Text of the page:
This topic is currently marked as "dormant"—the last message is more than 90 days old. You can revive it by posting a reply.
For that reason I typically use "can't" language rather than "won't language" when I'm in a hostile dining situation. For example: "Would you be able to prepare dish X without the cheese, because I cannot have dairy". No further explanation is really required, plus they're likely to assume that you've either a medical or religious reason behind your request and each reason is likely to be taken seriously.
Of course I rarely have this problem for two reasons:
1. I live in a major city. Thus, most of the restaurants I frequent are veg. places or heavily oriented in that direction (to the point where they indicate what's vegan on the menu).
2. I'm not a very strict vegan. If I end up at, say, a Thai place where English is not well understood and find myself with egg in my dish (even though I asked them to withhold it) I'll just eat around it.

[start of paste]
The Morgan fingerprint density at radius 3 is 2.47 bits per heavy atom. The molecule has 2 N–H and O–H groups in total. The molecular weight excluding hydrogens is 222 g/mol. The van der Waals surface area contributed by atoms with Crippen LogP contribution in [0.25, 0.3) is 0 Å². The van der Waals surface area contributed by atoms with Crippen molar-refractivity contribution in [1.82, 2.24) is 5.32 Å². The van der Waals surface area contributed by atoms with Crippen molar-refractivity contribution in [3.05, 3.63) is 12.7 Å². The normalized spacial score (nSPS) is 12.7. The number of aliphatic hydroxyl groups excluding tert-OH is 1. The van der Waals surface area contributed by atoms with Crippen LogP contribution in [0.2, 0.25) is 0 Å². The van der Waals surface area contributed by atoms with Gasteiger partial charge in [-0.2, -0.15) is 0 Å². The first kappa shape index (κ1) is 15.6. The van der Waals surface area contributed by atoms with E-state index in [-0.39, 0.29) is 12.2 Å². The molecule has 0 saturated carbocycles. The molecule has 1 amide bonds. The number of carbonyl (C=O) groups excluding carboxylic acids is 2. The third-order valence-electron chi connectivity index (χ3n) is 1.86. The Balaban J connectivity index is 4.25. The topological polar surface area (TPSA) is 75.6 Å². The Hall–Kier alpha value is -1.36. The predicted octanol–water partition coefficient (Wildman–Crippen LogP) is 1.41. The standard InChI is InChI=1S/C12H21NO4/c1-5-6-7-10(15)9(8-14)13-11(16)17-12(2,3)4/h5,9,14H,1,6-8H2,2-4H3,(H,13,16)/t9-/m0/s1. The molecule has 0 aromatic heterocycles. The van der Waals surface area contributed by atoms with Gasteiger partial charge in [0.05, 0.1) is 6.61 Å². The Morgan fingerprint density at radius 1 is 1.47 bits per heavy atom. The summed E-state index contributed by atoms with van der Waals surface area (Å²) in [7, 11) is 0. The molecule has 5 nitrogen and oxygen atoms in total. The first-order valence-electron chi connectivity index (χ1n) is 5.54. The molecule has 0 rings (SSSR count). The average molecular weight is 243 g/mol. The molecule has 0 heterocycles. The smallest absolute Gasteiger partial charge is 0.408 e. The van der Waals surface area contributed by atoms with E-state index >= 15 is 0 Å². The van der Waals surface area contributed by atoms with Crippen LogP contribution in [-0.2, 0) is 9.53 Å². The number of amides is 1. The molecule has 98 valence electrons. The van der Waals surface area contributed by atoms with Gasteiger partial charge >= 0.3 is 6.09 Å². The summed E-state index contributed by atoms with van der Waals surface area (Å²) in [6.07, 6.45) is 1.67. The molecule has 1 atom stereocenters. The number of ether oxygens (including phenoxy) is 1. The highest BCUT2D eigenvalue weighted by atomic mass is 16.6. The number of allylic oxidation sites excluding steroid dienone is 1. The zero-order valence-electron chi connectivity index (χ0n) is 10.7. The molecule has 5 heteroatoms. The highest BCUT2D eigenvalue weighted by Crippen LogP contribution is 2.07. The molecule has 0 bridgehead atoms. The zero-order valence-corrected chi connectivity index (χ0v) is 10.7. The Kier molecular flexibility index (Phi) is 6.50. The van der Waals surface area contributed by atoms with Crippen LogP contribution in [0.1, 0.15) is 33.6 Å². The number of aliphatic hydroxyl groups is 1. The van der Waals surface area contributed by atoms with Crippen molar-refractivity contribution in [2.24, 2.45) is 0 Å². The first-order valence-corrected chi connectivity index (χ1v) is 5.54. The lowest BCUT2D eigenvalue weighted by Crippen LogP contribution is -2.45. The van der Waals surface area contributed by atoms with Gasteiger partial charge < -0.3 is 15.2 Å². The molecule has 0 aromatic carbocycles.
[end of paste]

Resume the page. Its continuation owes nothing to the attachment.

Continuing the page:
Final thought: At more upscale places you're likely to find a chef and waitstaff that are more familiar with veganism than at, say, nice but not exactly upscale places. While I know this isn't true across the board, the really upscale places are likely to have chefs or waitstaff with whom you can actually discuss your diet (if you call ahead) and sometimes you can get a specially crafted meal that isn't just some squash thrown on the grill. Some of these folks will view cooking for you as an interesting challenge.
Or act like a celebrity- because they're always doing 'crazy' diets... (keep sunglasses on)
I got this for my Vegan-OH, a Vegan Passport which says what "vegans do and don't eat in great detail" in a number of different languages; but it's more of a novelty item, he has never waved it in a waiter's face when ordering food on holiday, LOL
Join to post